What does it mean?

A victory by John McCain tonight of, say, 2 to 4 percent tonight would not, in itself, be anywhere near fatal for Mitt Romney. It would provide a small dose of evidence that, even though many rank-and-file Republicans don’t like McCain, he may be a bit more popular than Mitt Romney among Republicans collectively, at least when he receives endorsements from a state’s key politicians. But this would be his first victory in a state where only Republicans vote, and a narrow victory at that.
However, Rudy Giuliani’s poor showing — he’s getting only about half the vote of McCain or Romney — adds an important angle. Giuliani may well decide to pull out after tonight, and even if he doesn’t he’ll surely be a diminished force. This figures to help McCain, especially if Rudy endorses his friend.
In other words, McCain appears to have a small advantage on the existing playing field, and the playing field may be about to tilt his way.
UPDATE: Fox News now says McCain will win. His lead is up to 5 percentage points. Meanwhile, Giuliani has just given a speech in which he referred to his campaign in the past tense. Some sources speculate that he will endorse McCain as early as tomorrow.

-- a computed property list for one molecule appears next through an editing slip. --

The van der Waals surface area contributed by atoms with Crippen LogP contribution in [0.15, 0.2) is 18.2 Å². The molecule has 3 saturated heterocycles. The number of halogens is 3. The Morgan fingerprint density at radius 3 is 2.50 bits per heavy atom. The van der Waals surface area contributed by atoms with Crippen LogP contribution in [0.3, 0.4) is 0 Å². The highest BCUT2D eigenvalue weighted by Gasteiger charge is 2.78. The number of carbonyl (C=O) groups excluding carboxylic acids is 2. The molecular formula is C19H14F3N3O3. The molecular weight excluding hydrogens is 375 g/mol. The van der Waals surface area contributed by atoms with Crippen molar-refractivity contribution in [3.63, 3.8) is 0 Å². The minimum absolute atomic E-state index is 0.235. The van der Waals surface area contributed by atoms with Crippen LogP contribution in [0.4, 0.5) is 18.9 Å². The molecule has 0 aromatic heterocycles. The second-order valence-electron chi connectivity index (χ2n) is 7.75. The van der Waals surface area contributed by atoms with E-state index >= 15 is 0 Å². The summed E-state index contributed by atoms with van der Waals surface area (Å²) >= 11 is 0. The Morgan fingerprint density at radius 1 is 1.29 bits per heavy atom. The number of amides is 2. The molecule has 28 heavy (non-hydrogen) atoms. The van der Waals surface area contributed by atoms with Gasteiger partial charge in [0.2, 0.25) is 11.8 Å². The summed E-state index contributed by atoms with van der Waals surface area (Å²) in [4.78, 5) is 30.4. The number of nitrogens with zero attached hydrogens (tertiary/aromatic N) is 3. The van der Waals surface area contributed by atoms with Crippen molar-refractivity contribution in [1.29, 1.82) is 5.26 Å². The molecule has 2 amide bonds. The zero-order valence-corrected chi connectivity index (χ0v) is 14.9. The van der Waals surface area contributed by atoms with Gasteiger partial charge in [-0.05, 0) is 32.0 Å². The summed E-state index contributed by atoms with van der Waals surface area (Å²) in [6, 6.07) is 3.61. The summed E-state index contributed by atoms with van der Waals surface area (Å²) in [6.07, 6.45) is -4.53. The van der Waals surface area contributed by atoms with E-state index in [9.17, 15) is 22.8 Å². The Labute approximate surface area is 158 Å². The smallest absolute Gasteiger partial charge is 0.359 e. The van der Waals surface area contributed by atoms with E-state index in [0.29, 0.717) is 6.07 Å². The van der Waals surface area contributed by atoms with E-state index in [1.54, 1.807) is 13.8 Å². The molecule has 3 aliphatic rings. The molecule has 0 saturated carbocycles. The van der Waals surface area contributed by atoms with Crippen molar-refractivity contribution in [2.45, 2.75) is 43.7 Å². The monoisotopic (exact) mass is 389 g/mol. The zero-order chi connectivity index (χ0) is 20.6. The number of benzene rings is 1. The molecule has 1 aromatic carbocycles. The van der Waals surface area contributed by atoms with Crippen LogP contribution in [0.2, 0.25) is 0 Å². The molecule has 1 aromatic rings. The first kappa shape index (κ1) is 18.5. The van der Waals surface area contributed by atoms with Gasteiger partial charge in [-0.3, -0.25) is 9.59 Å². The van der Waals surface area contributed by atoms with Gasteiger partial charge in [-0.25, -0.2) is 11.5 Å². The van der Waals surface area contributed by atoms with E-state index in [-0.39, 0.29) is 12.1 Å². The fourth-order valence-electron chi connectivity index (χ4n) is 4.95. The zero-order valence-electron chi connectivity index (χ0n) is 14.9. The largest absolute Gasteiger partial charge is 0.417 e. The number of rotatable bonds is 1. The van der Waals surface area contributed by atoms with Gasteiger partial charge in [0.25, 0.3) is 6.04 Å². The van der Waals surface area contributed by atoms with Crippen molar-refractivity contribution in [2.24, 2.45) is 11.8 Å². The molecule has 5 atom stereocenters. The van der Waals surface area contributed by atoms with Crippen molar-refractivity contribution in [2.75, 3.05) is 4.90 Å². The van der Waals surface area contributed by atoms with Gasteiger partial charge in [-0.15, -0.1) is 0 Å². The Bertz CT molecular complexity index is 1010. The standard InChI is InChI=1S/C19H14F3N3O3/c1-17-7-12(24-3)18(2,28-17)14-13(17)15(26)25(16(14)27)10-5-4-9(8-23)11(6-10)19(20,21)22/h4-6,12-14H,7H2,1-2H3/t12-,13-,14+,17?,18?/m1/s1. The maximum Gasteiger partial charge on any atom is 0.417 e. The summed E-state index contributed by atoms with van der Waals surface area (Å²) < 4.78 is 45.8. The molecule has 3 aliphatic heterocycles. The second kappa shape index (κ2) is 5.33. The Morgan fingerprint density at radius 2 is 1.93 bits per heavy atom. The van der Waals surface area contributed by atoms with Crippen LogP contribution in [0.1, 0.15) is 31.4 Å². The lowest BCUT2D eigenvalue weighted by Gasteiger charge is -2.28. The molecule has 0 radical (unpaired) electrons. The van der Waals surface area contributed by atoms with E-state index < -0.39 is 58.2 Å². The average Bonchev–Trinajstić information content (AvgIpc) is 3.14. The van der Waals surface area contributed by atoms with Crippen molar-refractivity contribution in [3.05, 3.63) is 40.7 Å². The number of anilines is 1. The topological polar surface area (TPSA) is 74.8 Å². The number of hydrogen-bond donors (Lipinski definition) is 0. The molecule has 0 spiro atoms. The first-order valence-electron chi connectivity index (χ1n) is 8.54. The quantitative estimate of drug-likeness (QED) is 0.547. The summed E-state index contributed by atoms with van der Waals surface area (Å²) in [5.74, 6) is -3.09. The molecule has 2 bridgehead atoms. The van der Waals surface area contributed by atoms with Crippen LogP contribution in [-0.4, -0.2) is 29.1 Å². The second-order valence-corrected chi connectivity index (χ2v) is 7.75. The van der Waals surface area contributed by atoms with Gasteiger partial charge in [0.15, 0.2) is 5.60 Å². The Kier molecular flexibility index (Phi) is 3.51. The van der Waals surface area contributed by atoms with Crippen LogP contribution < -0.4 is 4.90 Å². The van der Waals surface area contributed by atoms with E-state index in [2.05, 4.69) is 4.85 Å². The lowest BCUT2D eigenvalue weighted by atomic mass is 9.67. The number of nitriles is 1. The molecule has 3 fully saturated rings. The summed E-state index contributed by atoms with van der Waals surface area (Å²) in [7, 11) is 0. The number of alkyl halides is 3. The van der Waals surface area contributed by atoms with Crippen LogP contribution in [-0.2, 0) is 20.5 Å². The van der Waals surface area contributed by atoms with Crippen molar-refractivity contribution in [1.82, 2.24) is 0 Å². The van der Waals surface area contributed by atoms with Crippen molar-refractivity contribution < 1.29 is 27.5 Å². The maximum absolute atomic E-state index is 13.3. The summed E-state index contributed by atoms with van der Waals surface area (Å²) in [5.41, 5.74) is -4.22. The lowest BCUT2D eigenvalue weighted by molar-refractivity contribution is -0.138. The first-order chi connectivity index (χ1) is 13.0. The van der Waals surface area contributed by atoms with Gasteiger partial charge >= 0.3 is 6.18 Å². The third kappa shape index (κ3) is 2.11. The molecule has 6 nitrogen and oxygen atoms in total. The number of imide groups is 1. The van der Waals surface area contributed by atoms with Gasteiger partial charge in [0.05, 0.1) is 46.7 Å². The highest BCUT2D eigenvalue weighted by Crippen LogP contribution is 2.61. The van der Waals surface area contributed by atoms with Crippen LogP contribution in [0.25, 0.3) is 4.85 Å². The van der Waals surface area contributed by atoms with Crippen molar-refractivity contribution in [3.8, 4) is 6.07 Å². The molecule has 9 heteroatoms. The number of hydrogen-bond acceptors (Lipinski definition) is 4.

Maybe this will look different to me tomorrow, but I think McCain is clearly in command now.
JOHN adds: I think McCain is very much in the driver’s seat. He has engineered a remarkable comeback from last summer, when he was out of money, laying off staff, and counted out by just about everyone. With hindsight, the early skirmishing wasn’t as important as we political junkies thought it was at the time. Most people just weren’t paying attention, and when they started to choose up sides, they gravitated toward the early front-runner, John McCain. Of course, the success of the surge helped a little, too.
Paul wrote a long time ago about the “stature gap” between the Republican Presidential candidates and the Democrats. I think we’re seeing that, in the eyes of most Americans, the real stature gap is between McCain and the rest of the field. Americans generally choose the person, not his policies. That’s frustrating to many of us, but history suggests that it’s usually wise. Those who remember Quemoy and Matsu know what I’m talking about. I’m still not sure what I hope will happen, but I’ll be very surprised if McCain doesn’t wrap up the nomination, for practical purposes, at least, a week from tonight.
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